Finding your way around the Linux filesystem
Posted by Anonymous on Mon 26 Sep 2005 at 14:23
If you've ever been confused at all the directories present within your Linux system here is a quick overview of the directories in common use, and what they contain.
All of this information was condensed from the text in the output of the following command:
skx@home:~$ man 7 hier
If you have the manpages package installed (recommended) you can run it yourself.
This is the root directory. This is where the whole tree starts.
This directory contains executable programs which are needed in single user mode and to bring the system up or repair it.
Contains static files for the boot loader. This directory only holds the files which are needed during the boot process. The map installer and configuration files should go to /sbin and /etc.
Special or device files, which refer to physical devices. See "man 1 mknod" for details on creating new nodes.
Contains configuration files which are local to the machine. Some larger software packages, like X11, can have their own sub-directories below /etc. Site-wide configuration files may be placed here or in /usr/etc. Nevertheless, programs should always look for these files in /etc and you may have links for these files to /usr/etc.
Host-specific configuration files for add-on applications installed in /opt.
When a new user account is created, files from this directory are usually copied into the user's home directory.
Configuration files for the X11 window system (optional).
On machines with home directories for users, these are usually beneath this directory, directly or not. The structure of this directory depends on local administration decisions.
This directory should hold those shared libraries that are nec- essary to boot the system and to run the commands in the root filesystem.
This directory contains mount points for temporarily mounted filesystems
This directory should contain add-on packages that contain static files.
This is a mount point for the proc filesystem, which provides information about running processes and the kernel. This pseudo-file system is described in more detail in "man 5 proc".
This directory is usually the home directory for the root user
Like /bin, this directory holds commands needed to boot the system, but which are usually not executed by normal users.
This directory contains temporary files which may be deleted with no notice, such as by a regular job or at system boot up. (Debian does clean /tmp as part of the boot process - unless you prevent it.
This directory is usually mounted from a separate partition. It should hold only sharable, read-only data, so that it can be mounted by various machines running Linux.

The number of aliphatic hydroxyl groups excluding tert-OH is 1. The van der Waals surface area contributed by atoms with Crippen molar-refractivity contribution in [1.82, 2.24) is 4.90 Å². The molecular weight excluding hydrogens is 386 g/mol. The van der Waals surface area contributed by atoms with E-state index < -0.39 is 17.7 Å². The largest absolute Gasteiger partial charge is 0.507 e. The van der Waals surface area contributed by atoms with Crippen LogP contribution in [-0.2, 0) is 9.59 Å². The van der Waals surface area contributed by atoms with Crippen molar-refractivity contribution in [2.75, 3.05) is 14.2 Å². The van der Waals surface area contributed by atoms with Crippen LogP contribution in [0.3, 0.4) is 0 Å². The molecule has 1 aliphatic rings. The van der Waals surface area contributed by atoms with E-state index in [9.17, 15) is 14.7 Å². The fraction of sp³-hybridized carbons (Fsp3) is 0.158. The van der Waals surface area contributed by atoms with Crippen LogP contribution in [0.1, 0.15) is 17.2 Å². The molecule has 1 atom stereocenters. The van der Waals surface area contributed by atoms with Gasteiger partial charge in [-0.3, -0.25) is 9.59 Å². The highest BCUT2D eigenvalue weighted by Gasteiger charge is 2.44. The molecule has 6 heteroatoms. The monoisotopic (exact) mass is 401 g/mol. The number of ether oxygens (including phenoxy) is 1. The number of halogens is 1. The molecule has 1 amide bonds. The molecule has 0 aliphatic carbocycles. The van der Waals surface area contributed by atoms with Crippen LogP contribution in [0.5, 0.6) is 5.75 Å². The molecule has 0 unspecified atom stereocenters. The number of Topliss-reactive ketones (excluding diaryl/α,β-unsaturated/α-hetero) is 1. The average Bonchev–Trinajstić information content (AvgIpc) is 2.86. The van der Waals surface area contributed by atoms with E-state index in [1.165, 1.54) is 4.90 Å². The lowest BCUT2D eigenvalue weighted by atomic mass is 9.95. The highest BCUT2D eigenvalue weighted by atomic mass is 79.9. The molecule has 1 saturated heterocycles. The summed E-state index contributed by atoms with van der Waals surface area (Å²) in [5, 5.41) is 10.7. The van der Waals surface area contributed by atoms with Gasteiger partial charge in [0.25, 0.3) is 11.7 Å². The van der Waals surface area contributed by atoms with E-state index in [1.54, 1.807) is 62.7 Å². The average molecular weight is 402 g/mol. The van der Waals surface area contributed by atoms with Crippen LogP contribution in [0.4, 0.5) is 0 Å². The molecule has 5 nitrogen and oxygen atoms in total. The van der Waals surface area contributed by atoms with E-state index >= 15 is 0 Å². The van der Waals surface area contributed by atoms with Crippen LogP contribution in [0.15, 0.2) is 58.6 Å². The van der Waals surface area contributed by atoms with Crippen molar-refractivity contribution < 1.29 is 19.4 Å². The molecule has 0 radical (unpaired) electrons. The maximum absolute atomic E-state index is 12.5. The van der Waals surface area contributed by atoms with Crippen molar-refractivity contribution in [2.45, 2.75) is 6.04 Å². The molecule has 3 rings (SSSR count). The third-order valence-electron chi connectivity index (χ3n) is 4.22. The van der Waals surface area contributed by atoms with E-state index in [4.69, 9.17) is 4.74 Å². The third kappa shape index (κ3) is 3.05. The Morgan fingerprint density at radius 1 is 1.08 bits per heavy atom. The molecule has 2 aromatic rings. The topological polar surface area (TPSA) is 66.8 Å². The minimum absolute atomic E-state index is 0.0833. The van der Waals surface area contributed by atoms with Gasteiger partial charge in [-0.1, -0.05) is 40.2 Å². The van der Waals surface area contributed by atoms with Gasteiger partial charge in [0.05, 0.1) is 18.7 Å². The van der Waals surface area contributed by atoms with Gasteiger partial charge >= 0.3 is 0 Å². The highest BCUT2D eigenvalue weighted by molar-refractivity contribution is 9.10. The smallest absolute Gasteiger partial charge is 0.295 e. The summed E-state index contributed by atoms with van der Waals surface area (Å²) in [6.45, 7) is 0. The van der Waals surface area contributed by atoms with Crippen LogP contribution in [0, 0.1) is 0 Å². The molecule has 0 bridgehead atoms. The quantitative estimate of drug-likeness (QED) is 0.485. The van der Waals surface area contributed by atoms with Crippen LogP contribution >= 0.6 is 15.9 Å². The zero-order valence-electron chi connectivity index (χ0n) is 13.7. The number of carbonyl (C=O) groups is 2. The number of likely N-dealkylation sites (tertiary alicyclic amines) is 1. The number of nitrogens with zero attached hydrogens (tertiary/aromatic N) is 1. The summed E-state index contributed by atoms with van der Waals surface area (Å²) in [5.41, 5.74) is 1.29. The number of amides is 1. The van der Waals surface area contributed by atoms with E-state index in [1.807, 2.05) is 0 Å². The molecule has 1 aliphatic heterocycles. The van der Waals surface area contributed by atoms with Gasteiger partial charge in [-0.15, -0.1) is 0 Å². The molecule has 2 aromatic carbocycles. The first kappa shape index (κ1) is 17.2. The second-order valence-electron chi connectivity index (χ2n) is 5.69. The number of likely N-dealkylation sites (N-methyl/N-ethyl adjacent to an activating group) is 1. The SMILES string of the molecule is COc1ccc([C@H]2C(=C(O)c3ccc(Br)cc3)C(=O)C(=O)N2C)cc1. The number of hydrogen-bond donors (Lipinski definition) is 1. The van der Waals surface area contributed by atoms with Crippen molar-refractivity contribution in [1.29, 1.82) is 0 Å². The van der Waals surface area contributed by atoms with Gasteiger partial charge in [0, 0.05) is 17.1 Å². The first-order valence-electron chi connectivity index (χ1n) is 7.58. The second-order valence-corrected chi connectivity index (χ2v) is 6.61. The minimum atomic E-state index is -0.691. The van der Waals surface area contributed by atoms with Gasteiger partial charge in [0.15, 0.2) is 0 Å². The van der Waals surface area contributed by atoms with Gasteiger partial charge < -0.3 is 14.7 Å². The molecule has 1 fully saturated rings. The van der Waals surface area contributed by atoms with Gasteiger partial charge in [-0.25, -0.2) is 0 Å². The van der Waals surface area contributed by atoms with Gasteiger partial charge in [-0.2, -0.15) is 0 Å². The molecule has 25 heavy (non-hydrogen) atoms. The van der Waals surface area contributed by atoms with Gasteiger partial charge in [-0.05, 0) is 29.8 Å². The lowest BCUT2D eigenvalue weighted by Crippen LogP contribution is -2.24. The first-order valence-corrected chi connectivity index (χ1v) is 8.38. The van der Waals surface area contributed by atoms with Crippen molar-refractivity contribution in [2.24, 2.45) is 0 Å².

This is the primary directory for executable programs. Most programs executed by normal users which are not needed for booting or for repairing the system and which are not installed locally should be placed in this directory.
The traditional place to look for X11 executables; on Linux, it usually is a symbolic link to /usr/X11R6/bin.
Binaries for games and educational programs (optional).
Include files for the C compiler.
Include files to use with the GNU C++ compiler.
Object libraries, including dynamic libraries, plus some executables which usually are not invoked directly. More complicated programs may have whole subdirectories there.
This is where programs which are local to the site typically go.
Binaries for programs local to the site.
Locally installed programs for system administration.
Source code for locally installed software.
This directory contains program binaries for system administration which are not essential for the boot process, for mounting /usr, or for system repair.
This directory contains subdirectories with specific application data, that can be shared among different architectures of the same OS.
Source files for different parts of the system, included with some packages for reference purposes. Don't work here with your own projects, as files below /usr should be read-only except when installing software.
This was the traditional place for the kernel source. Some distributions put here the source for the default kernel they ship. You should probably use another directory when building your own kernel.
This directory contains files which may change in size, such as spool and log files.
Data cached for programs.
Variable state information for programs.
Lock files are placed in this directory.
Miscellaneous log files.
Run-time variable files, like files holding process identifiers (PIDs) and logged user information (utmp). Files in this directory are usually cleared when the system boots.
Spooled (or queued) files for various programs.
Spooled jobs for at.
Spooled jobs for cron. See command scheduling with cron for more details.